I sigh as I stand on the docks, waiting for Father, so I can help him unload the fish he catches. Or, at least, that’s what he tells me I’m supposed to do. I think we both know that I’m really just there so he can feel somewhat optimistic for a second when he rows into the harbor. There won’t be any fish. At least, not any edible ones and certainly not any live ones. He used to take me with him. The most usable ones we ever caught in a day were three. Eventually, he realized that there was really no point in taking me. But every day he sails out into the ocean, and every day he sails back to Boston Harbor with a sad face and an empty boat. The plastic killed the fish. And now it’s killing us.
There is plastic inside every one of us. Plastic poisoning has already wiped out millions if not billions of people. I have a feeling the rest of us won’t be far behind. Plastic destroyed our world. It destroyed it before I was even born. I blame all of those people a century ago, all of those people who could have done something, should have done something…and didn’t. They knew what could happen, what they’d be putting us through, and they didn’t stop it. For me, that is unforgivable. I stare down at my chestnut brown wrist, at the blood pumping through it. I can almost feel the microplastic mixed in with my blood cells. It’ll kill me someday, just like it’ll kill everyone on this dying planet.
Bioaccumulation. The all-too-familiar word passes through my brain. The plastic started in smaller organisms, like plankton, and slowly moved up the food web, with more and more plastic the farther up you get. That’s why Father never comes home with any fish, they were some of the first to go. I envy the fish. Us humans, we are dying slowly. Struggling for a way out. Only a few like me have accepted that there is no way out. And even if there is, it will come much too late for us. Our ancestors created a killing machine. Not only that, but one without flaws.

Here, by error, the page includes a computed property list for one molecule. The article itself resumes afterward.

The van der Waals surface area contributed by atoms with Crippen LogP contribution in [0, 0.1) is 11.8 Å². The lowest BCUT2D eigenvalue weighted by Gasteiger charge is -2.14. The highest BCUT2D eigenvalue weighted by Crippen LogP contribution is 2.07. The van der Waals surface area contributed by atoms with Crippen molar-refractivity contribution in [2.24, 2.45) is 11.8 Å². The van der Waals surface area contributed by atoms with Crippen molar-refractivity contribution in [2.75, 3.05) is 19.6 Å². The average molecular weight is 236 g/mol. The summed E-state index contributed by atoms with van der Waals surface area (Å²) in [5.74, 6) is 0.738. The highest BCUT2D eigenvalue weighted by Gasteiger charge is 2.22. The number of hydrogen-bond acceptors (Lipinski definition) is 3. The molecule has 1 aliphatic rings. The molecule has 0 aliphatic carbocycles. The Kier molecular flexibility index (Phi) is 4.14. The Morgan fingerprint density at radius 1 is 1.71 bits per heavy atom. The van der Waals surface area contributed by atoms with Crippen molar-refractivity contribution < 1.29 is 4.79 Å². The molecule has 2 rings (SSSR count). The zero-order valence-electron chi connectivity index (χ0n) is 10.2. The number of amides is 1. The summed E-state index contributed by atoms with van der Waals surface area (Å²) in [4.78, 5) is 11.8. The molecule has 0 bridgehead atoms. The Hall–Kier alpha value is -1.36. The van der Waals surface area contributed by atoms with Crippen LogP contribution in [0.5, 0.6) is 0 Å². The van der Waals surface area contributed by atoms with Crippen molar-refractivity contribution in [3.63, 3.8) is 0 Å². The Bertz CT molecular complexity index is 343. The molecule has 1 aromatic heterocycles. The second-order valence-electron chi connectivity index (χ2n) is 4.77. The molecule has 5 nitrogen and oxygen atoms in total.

I glance around. I must have stood on this dock thousands, maybe millions of times in my life. Twice a day, almost every day of my life. And I’ve spent every day of my life here in Boston. Just around the block is Linden Day, where my brother goes to school. Two streets over from that is my high school. Then over on Lowe Street is the huge, cement building that my family’s tiny apartment is housed in. Right next to that is the supermarket and on the other side of that is the plastic collection center. To my right, on what used to be the beach, is the Olman Pollution Prevention Center. There are a few people around, but their faces are downcast and they move quickly. No one wants to be outside for long anymore, especially on days with rainy forecasts. Umbrellas became useless years ago. It’s windy today, and I’m regretting not tying my hair back. Long, black strands keep blowing in my face. I brush them back as I glance out at the sea. I can see a small rowboat on the horizon. Father must have given up for today. I watch as his oars struggle through the sea of bags and bottles, toys and toothbrushes. You can’t even see the water through all the trash anymore. And in the few patches left, it’s a clouded murky green. If the plastic doesn’t kill us first, then the water will. There are only a couple lakes where the water has remained uncontaminated. The world’s entire water supply comes from those few reservoirs. Sooner or later, we’re going to run out. Father’s boat reaches me. I rush over to help him tie it up.